Working with a team of experts from many areas of physics and astronomy, including dense nuclear matter, binary stellar evolution, gamma ray bursts and multi-physics computational modeling, Fryer has focused on determining what we can learn from these gravitational wave detections. The team uses a combination of Newtonian merger calculations, neutron star equation of state studies, and population synthesis simulation to model the outcome of the merger of the two .

The researchers determined the statistical likelihood that the remnant from the merger

1) collapses directly to a black hole,

2) collapses to a black hole after a delay, or

3) remains a neutron star.

Whether the core is a black hole or neutron star depends on whether it is more massive than the maximum neutron star mass at its spin rate.

Explore further: Neutron stars could shine new light on universe expansion

More information: Related papers:

Chris L. Fryer et al. THE FATE OF THE COMPACT REMNANT IN NEUTRON STAR MERGERS, The Astrophysical Journal (2015). DOI: 10.1088/0004-637X/812/1/24

adsabs.harvard.edu/abs/2015ApJ...806..263D

adsabs.harvard.edu/abs/2013ApJ...779...72D

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rodkeh
1.4 / 5 (19) Feb 11, 2016
I proved Einstein wrong years ago and my data is unimpeachable and the graph is far more compelling, this is pure contrivance.
mitcheroo
4.1 / 5 (7) Feb 11, 2016
So if you had three LIGOs instead of just two, could you then pinpoint the location in the sky of the colliding pair?
Captain Stumpy
4.1 / 5 (18) Feb 11, 2016
I proved Einstein wrong years ago
@rod
would love to see the Nobel you got for that... can you post a pic to imgur.com and link it here?
my data is unimpeachable
then why hasn't it borne fruit? predicted something that experimental evidence proved (like here: http://journals.a...fulltext )?

science is evidence based
katesisco
2.3 / 5 (9) Feb 11, 2016
May I suggest that the plasma sheet shown in NASA "A Star With Two North Poles" that changes shape with the polarity change in the identified wave which is a 'magnetic soliton.'
RealScience
5 / 5 (10) Feb 11, 2016
@mitcheroo - yes, three in a triangle would allow pinning down the direction with reasonable accuracy. The distance is calculated much less directly - the frequency of the waves and the rate of change of the frequency are a 'signature' of the masses involved, which lets the strength of the source be calculated, and then they can calculated the distance from the strength of the observed signal.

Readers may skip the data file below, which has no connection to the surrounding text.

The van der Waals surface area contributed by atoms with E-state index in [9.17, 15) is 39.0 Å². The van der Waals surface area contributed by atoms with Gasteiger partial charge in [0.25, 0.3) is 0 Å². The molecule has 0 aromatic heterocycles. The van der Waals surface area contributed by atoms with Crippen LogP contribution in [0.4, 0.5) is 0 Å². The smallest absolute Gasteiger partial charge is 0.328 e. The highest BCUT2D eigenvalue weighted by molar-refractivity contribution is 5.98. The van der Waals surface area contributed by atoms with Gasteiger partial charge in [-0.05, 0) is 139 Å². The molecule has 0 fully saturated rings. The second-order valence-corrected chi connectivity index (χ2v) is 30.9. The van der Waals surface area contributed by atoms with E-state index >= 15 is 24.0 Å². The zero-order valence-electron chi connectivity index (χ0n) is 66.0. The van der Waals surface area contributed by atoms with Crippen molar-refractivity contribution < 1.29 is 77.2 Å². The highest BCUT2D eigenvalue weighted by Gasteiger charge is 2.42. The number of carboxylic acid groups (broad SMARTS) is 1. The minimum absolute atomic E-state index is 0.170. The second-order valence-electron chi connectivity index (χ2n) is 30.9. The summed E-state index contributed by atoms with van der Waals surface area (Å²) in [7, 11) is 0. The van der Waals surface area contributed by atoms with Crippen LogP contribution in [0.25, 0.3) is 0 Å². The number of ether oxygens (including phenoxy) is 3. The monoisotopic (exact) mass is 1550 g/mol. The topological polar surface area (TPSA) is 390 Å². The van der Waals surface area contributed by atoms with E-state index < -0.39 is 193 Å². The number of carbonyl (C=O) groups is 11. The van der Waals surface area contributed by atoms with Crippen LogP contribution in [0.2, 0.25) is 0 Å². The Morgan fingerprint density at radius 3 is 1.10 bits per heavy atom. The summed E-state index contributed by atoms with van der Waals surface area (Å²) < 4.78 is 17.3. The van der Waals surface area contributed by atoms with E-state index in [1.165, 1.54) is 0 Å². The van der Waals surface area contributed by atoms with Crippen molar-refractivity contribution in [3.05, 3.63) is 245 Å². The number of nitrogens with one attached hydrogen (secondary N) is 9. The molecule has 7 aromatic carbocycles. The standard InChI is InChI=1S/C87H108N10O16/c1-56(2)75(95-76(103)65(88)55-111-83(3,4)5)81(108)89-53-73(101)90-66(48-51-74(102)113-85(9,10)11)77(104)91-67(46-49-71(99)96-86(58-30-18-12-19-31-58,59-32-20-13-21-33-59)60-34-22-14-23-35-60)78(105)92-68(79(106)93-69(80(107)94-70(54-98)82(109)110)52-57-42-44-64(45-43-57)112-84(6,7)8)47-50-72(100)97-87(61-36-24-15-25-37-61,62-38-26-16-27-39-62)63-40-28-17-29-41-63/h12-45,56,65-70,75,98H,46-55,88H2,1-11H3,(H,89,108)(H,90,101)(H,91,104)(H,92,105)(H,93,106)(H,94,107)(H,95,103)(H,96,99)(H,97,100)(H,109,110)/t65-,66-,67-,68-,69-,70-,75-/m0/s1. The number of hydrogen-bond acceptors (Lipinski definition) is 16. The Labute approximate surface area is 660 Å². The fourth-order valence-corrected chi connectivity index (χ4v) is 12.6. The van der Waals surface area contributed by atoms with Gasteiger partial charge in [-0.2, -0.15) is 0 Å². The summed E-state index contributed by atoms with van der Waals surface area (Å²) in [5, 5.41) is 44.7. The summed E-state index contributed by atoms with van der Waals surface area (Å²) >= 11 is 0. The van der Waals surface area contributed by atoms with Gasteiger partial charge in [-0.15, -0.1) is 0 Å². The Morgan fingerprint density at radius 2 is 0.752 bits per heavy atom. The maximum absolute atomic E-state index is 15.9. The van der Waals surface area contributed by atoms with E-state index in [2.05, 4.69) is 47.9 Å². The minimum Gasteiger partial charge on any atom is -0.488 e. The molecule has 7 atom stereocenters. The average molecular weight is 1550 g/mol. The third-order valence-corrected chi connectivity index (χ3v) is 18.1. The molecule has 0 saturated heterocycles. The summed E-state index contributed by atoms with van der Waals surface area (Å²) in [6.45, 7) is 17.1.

The "has achieved the first direct measurement" link near the top of this article is to a much more interesting article.
rodkeh
1.9 / 5 (17) Feb 11, 2016
@Captain Stumpy"then why hasn't it borne fruit?"

How naive can you get?
bschott
1.7 / 5 (11) Feb 11, 2016
@Captain Stumpy"then why hasn't it borne fruit?"

How naive can you get?


You don't want to know the answer to that, but stick around here and you'll be a witness to mass naivety. Take this announcement for example....
rodkeh
2.1 / 5 (15) Feb 11, 2016
@Captain Stumpy"then why hasn't it borne fruit?"

How naive can you get?


You don't want to know the answer to that, but stick around here and you'll be a witness to mass naivety. Take this announcement for example....


Do I detect a skeptic? Perhaps someone who even thinks for themselves?

Good on you!
Hyperfuzzy
2 / 5 (12) Feb 11, 2016
This is simply an attempt to not look like 100 years of stupidity by adding more stupidity. It's called doubling down. Hey, the average person could care less over the unscientific methodologies, i.e. length change but ignore the time change; therefore, an inability to measure gravitational waves. But tell me anything. But none of it changes, its all in your mind. The speed of light, or the time it takes to travel from A to B. But we disprove this with a clear optical signal that yields a multi nanosecond delay. Really! Now we see gravitational waves. I think these people live in the 19th century without logic or math or physics or an intelligent mind. But I would certainly like to see the faulty optical connector that gives a clear signal and a delay of over a meter. Sounds fishy. Well lets just say it stinks of nonsense!